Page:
I was just browsing through my daily digest when I got stuck at Karin Bartimole’s a View Beyond Words, what I find a very impressive and personal blog of an Art Journaler who journals from within. Awestruck by her journal pages about her having cancer and being treated for it, I read on, moving backward into her journal. I really love her work; there’s so much depth in color in it…so much human vulnerability. Just take a look at this work for instance…thin layers of color, stitchwork, a human figure…and so authentic. With all these ingredients, her work could have turned out bland, fashionable and trendy. From what I’ve learned over the years, I know that authenticity only comes fromwithin…when you work not with the final result in mind, but when you work from within to the outside. Starting at what you feel deep inside you must express and then allowing that urge to lead you.
Somewhere along the way in her blog, I ran into a post about a Sally Mann quote from a documentary about her: “It never occurred to me to leave home to make art.” Months ago I saw the same documentary. It made a huge impression on me. I could relate to Mann and her way of working in many ways. In fact, to me she felt like an example of the kind of artist I want to be. There’s this preconceived notion about how being an artist should be ‘done’…how artists should dress, how they should stand out in the crowd as being eccentric, how they must be people of the world at home where they lay their hats down, how they must be illusive and mysterious, how they must be single without children and be part of the scene of the cool people and how they must endulge in sex, drugs, alcohol and rock ‘n roll. Maybe it’s an immature thought, but the concept I had in my mind of what being a true artist was all about, was pretty much this. A very limiting thought for it bashes down any sense of security. After all, with that concept in mind…where to start when seemingly normal, married with children being only eccentric on the inside?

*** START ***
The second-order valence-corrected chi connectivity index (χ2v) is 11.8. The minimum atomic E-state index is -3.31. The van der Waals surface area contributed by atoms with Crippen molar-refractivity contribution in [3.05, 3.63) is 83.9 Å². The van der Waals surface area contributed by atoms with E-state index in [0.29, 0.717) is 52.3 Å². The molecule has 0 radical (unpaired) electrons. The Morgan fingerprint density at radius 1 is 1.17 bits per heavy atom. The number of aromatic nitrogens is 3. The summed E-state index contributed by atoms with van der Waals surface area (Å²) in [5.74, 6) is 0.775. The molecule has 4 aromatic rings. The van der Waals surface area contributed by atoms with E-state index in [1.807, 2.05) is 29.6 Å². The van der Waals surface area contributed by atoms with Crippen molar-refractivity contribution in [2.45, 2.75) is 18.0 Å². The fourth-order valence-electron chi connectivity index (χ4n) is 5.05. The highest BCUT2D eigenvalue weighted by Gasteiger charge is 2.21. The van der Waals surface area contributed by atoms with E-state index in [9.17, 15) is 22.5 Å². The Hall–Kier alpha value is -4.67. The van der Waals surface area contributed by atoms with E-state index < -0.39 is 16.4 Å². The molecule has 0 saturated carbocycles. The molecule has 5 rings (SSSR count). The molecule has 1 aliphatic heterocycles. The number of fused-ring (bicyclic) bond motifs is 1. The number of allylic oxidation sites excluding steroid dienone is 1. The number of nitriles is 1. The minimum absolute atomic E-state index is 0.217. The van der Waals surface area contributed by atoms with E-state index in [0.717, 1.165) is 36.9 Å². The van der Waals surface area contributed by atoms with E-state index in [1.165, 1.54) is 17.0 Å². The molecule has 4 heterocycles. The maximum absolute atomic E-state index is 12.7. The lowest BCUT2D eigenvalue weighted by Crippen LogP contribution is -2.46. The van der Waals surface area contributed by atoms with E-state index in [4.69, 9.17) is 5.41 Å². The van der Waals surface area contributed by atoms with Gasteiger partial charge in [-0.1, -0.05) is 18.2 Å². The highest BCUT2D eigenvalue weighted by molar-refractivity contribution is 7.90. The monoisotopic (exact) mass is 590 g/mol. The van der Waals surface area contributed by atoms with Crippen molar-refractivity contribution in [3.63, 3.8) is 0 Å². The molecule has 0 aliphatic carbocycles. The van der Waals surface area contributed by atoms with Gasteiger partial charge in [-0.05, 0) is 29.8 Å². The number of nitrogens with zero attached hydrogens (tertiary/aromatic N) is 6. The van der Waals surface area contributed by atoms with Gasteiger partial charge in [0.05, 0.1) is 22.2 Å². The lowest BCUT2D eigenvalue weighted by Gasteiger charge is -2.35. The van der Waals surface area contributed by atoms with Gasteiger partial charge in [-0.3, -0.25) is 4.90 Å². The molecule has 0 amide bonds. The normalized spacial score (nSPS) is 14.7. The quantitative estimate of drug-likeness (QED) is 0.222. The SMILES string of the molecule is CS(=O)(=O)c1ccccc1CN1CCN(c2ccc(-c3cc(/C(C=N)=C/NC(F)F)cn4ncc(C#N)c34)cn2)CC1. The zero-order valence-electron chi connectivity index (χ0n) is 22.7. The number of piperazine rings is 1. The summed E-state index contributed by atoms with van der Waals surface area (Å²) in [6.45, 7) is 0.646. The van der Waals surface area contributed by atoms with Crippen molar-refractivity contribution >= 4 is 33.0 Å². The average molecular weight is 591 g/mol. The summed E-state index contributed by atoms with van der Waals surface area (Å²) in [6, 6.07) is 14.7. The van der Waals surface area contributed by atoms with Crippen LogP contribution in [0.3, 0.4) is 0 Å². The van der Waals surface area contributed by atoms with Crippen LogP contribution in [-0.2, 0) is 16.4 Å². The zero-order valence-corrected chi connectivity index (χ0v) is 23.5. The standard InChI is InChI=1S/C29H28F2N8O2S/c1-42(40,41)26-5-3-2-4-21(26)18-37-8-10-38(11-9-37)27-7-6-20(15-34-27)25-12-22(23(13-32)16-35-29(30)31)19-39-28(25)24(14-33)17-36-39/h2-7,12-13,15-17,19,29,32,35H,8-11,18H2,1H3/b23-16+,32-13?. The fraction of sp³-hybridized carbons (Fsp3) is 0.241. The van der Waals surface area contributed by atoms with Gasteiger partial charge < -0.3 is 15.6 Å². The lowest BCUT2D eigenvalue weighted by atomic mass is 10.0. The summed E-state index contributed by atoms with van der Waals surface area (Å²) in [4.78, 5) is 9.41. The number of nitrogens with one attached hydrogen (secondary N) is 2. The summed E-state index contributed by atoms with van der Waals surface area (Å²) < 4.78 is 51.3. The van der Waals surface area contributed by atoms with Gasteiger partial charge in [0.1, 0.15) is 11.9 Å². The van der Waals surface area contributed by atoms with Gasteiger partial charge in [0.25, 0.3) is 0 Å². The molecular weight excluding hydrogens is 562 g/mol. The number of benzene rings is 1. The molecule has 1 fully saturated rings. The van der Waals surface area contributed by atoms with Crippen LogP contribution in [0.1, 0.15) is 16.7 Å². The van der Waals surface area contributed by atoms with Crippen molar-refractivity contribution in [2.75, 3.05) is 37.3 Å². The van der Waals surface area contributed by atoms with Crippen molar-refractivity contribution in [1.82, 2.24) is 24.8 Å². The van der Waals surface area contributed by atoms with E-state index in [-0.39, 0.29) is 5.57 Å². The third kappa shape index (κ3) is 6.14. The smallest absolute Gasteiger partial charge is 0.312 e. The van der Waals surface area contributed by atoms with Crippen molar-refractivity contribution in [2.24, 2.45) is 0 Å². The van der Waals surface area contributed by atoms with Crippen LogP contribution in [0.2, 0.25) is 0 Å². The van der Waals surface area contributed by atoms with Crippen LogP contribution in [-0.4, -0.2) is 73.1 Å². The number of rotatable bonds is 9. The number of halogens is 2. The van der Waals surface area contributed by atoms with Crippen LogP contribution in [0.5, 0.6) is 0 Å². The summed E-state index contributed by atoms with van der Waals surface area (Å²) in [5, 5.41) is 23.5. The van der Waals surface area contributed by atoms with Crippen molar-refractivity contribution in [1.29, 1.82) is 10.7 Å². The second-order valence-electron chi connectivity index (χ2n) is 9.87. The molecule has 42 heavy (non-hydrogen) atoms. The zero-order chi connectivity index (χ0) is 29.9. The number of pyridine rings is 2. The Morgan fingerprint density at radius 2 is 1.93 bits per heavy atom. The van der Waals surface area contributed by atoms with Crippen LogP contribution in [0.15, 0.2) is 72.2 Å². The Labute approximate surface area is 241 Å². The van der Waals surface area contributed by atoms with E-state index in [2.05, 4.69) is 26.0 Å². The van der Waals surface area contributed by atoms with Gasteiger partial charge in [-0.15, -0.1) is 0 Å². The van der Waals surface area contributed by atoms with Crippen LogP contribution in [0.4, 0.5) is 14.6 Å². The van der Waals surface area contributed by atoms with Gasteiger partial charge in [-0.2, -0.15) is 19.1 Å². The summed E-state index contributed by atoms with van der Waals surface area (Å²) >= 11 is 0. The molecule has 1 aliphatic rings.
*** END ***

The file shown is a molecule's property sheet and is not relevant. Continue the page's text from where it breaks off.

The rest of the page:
And about being a world citizen…well, I never travelled the corners of the world to find inspiration. I love to know about foreign cultures and I love trying food from all over the world. But I’ve never felt an urge to hop in a plane with a backpack and hunt for inspiration. In fact, it has never occurred to me that I would have to go anywhere to be inspired! My head’s so full of inspriation and imagination that I have never felt the need. It’s been like this for as long as I can remember. I was so keen to be inside the sacred realm of my own little room when I was a child, that my mother had even nicknamed me ‘the mole’ because she thought I was shy of the sun. Even in high school I was never one to ‘be in the scene’. I preferred – as I still do now – my headphones, a desk light, paper, pens and coloring materials. I’d write…draw and decorate my writing. Not every now and then. Every day…for hours on end.
With the pre-conceived notion in my head of what an artist should be like, I never ever for one moment thought I could become an artist. I never once considered that what I wrote could be artistic. It wasn’t until the final year in high school when I learned about Emily Brontë and how nobody thought she could have written such a book as ‘Wuthering Heights’ having been the hermit she’d been. Whereas perhaps this unique book could only have been written by somebody who wrote from within, from her own imagination. I thought at the time that it wasn’t fair that for living a rather solitary life she was denied authorship of the book for a long time.
But in fact, it isn’t fair to have any preconception about what artists should be like. It’s not fair to judge others, nor is it fair to judge yourself and thus not take yourself seriously. Perhaps the solitary artist who works authentically from within is much more of an artist that the one working hard on gaining acknowledgement for being an artst by painstakingly ticking all the boxes of this preconceived notion of what an artist must be.